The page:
Yesterday my own armpit was on fire. Infiltrators, hot fire ants in my veins matching a hot spot in my breast. An American without health insurance, no assets, no home, living like an illegal immigrant. Today it’s gone away. My mother says I’m far too susceptible to suggestion. I say, the proof is in the pudding, Mom.
During freshman year in high school, we broke from our normal girls’ gym class, choreographing dance routines to “Everyone Knows It’s Windy” to have, instead, “Women’s Health Day.” Ms. Mann carried in a special guest, a latex breast, just one, detached from its imagined host. Our instructions were to touch it. Repelled, most of us sat on our hands. I did not, to the best of my knowledge, have breasts. Instead, I had what my loving brothers referred to as “mosquito bites”—the humble beginnings of breasts, which, after some progress, were deemed “fried eggs.” Seeing that latex breast, passed from one girl to the next, drove the point home. Sadly, it wasn’t particularly clean, but stained with greasy handprints as if a once popular breast, the buried treasure at second base. The objective was to not only touch the breast, but feel it. For lumps. We were in training, boob exam boot camp, determined to correctly use the fatty part of our finger tips, moving in calculated circles, starting at the outside of the breast, heading toward its rosy center. The lump that felt like a B.B. and the one that felt like a pea, we learned, were particularly dangerous. We weren’t to concern ourselves with the parts that felt like clusters of Jell-O. Mostly we snickered and called each other “queer,” but one girl, whose mother was dead, drew back her hand and cried when it came her turn to cop a feel.
It was neither a B.B. nor a pea when my sister got diagnosed. It was a tumor that showed up as a solid white speck, a tiny dot, on the mammogram. Only a month earlier, her delinquent daughter, a high school drop out, had a baby. She and her wannabe rock star boyfriend moved into my sister’s mobile home. At least Sis has a job with medical insurance and sick leave. Now she spends most of her day sucking on ice cubes, then puking out what little that trickles in. She’s lost her hair, so my mother bought her a wig that makes her look like one of Bob Barker’s beauties. She’ll live, they say, as long as she follows the treatment plan, getting zapped twice a week. She lies on a table in a robe with her breast exposed, a pillow under her shoulder blades, a double mound offering to the God of radioactivity.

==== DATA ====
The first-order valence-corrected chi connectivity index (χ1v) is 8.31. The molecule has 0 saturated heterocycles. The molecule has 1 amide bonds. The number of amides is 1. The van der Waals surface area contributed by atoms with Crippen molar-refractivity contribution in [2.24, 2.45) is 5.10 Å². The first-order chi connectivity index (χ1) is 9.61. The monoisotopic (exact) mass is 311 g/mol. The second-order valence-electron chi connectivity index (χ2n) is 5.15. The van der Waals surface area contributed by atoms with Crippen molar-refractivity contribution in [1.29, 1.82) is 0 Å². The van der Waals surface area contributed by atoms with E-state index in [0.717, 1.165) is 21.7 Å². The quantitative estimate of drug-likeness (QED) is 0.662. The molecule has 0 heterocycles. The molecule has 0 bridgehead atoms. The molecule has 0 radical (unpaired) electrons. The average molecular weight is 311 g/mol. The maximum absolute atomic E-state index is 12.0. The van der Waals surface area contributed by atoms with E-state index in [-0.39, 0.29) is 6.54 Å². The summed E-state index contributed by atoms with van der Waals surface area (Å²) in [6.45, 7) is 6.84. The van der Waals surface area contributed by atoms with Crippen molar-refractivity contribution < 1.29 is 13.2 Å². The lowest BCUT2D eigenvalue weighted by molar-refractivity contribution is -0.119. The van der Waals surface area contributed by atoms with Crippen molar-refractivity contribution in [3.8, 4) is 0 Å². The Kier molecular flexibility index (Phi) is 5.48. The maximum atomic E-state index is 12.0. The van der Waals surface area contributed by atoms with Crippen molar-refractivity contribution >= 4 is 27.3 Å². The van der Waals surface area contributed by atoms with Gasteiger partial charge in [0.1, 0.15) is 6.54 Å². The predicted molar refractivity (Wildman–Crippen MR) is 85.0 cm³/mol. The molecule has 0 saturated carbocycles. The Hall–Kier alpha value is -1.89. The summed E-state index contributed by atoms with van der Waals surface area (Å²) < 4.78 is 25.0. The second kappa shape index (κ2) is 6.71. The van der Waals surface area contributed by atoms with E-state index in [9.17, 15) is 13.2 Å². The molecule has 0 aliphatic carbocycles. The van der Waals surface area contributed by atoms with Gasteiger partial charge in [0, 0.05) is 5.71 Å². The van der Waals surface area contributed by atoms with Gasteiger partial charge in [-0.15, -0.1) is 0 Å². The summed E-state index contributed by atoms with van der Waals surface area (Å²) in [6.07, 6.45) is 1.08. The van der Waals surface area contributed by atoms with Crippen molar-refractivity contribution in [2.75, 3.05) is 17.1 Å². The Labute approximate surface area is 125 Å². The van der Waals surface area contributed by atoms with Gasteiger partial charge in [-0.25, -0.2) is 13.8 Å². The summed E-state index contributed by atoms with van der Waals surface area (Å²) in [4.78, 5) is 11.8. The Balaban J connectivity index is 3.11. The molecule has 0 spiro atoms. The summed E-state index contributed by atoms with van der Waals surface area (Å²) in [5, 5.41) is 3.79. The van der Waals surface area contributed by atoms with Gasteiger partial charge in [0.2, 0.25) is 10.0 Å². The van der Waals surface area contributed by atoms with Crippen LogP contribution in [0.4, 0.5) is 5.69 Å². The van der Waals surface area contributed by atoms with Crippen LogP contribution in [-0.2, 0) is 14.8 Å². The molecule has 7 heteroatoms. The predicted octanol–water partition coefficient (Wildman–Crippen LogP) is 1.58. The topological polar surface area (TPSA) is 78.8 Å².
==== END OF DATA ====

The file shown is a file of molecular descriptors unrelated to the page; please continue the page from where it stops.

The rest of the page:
At home she can’t hold her granddaughter, my niece. She has to pee in a separate toilet. Her daughter inhabits the living room, periodically poking at the baby, obsessed with Play Station and determined to waste the grocery money on KFC. My niece, unhappy to have had a baby at her breast, has given up and turned her child over to Similac despite my lectures on bonding and the importance of nostrum, what little I’ve gleaned from reading lefty women’s magazines.
I suggest we unite under the orb, all four generations. Mom’s already packing the picnic and Sis is unfolding the stroller for our pilgrimage to the park. Soon we’ll be off to observe the festivities, which some wiseacre D.J. has dubbed Boob Fest . “Just imagine,” begins my niece, the new mother who blames her breasts for getting her in her current mess, “We’ll be known as Topless Town , we’ll be crawling with perverts and peeping Toms.” I tell her not to worry, majestic breasts will rise over horizon, bigger than life, warding off invasions.
I imagine the weekend’s main event: a subversive debutante’s ball where we’ll release our loved ones, allowing them this one outing within a world where breasts, once hidden from view under sheaths of cotton, strips of polyester, nylon, elastic straps, and wire cups, are at last unveiled. The scarred and unscarred, the fallen and the firm, no longer street side obscenities, or barroom beauties held under the hose, but upstanding citizens.
After such talk, mine are stirring. I whisper to them, Let me undo these bra straps, take off this blinding sweater. Your coming out party is nearly here. My bobbles, my crown jewels, my Venus DeMilos, my hypnotizers, my Betty Boops.